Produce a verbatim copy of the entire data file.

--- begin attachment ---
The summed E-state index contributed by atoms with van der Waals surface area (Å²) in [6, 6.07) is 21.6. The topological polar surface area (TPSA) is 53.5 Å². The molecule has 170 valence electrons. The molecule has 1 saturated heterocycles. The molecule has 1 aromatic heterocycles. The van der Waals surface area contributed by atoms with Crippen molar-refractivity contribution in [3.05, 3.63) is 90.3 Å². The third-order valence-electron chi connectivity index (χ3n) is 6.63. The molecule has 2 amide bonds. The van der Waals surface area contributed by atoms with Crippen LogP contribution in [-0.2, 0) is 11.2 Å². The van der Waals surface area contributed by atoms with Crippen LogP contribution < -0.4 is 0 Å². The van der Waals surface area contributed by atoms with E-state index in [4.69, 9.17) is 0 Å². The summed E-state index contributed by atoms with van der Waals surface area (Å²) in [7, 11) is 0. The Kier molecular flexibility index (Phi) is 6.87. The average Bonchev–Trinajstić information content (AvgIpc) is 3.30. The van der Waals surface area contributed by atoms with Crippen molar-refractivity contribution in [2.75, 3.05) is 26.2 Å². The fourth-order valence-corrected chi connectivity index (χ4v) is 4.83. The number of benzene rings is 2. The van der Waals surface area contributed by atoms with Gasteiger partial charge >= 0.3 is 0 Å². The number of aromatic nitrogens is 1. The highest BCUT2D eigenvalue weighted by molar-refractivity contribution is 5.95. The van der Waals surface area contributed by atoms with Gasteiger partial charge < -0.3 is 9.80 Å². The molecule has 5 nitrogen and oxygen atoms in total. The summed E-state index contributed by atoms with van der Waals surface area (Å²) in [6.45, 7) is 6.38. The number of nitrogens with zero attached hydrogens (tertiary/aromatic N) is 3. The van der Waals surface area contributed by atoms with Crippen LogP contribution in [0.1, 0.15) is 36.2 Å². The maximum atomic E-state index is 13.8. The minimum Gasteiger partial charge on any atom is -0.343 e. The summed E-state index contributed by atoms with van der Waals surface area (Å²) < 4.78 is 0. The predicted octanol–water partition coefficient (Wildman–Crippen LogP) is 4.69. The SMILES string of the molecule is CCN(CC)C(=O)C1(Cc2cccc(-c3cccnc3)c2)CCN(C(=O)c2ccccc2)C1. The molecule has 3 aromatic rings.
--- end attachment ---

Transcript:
The summed E-state index contributed by atoms with van der Waals surface area (Å²) in [6, 6.07) is 21.6. The topological polar surface area (TPSA) is 53.5 Å². The molecule has 170 valence electrons. The molecule has 1 saturated heterocycles. The molecule has 1 aromatic heterocycles. The van der Waals surface area contributed by atoms with Crippen molar-refractivity contribution in [3.05, 3.63) is 90.3 Å². The third-order valence-electron chi connectivity index (χ3n) is 6.63. The molecule has 2 amide bonds. The van der Waals surface area contributed by atoms with Crippen LogP contribution in [-0.2, 0) is 11.2 Å². The van der Waals surface area contributed by atoms with Crippen LogP contribution < -0.4 is 0 Å². The van der Waals surface area contributed by atoms with E-state index in [4.69, 9.17) is 0 Å². The summed E-state index contributed by atoms with van der Waals surface area (Å²) in [7, 11) is 0. The Kier molecular flexibility index (Phi) is 6.87. The average Bonchev–Trinajstić information content (AvgIpc) is 3.30. The van der Waals surface area contributed by atoms with Crippen molar-refractivity contribution in [2.75, 3.05) is 26.2 Å². The fourth-order valence-corrected chi connectivity index (χ4v) is 4.83. The number of benzene rings is 2. The van der Waals surface area contributed by atoms with Gasteiger partial charge >= 0.3 is 0 Å². The number of aromatic nitrogens is 1. The highest BCUT2D eigenvalue weighted by molar-refractivity contribution is 5.95. The van der Waals surface area contributed by atoms with Gasteiger partial charge < -0.3 is 9.80 Å². The molecule has 5 nitrogen and oxygen atoms in total. The summed E-state index contributed by atoms with van der Waals surface area (Å²) in [6.45, 7) is 6.38. The number of nitrogens with zero attached hydrogens (tertiary/aromatic N) is 3. The van der Waals surface area contributed by atoms with Crippen LogP contribution in [0.1, 0.15) is 36.2 Å². The maximum atomic E-state index is 13.8. The minimum Gasteiger partial charge on any atom is -0.343 e. The summed E-state index contributed by atoms with van der Waals surface area (Å²) < 4.78 is 0. The predicted octanol–water partition coefficient (Wildman–Crippen LogP) is 4.69. The SMILES string of the molecule is CCN(CC)C(=O)C1(Cc2cccc(-c3cccnc3)c2)CCN(C(=O)c2ccccc2)C1. The molecule has 3 aromatic rings.